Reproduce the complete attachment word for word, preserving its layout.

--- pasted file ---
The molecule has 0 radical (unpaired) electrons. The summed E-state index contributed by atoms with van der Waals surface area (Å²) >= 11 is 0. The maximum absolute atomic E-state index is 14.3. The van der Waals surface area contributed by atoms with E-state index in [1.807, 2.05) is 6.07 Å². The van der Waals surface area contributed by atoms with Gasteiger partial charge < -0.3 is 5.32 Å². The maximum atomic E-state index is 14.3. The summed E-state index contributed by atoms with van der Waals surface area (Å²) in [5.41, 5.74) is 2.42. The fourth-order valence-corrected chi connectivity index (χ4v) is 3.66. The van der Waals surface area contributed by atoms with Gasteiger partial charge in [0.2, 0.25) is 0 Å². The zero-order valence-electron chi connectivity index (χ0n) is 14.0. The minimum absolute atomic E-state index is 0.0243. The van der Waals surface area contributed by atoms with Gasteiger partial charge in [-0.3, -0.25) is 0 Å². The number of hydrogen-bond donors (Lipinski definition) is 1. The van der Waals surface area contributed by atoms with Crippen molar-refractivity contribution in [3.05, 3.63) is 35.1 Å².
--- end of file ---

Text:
The molecule has 0 radical (unpaired) electrons. The summed E-state index contributed by atoms with van der Waals surface area (Å²) >= 11 is 0. The maximum absolute atomic E-state index is 14.3. The van der Waals surface area contributed by atoms with E-state index in [1.807, 2.05) is 6.07 Å². The van der Waals surface area contributed by atoms with Gasteiger partial charge < -0.3 is 5.32 Å². The maximum atomic E-state index is 14.3. The summed E-state index contributed by atoms with van der Waals surface area (Å²) in [5.41, 5.74) is 2.42. The fourth-order valence-corrected chi connectivity index (χ4v) is 3.66. The van der Waals surface area contributed by atoms with Gasteiger partial charge in [0.2, 0.25) is 0 Å². The zero-order valence-electron chi connectivity index (χ0n) is 14.0. The minimum absolute atomic E-state index is 0.0243. The van der Waals surface area contributed by atoms with Gasteiger partial charge in [-0.3, -0.25) is 0 Å². The number of hydrogen-bond donors (Lipinski definition) is 1. The van der Waals surface area contributed by atoms with Crippen molar-refractivity contribution in [3.05, 3.63) is 35.1 Å².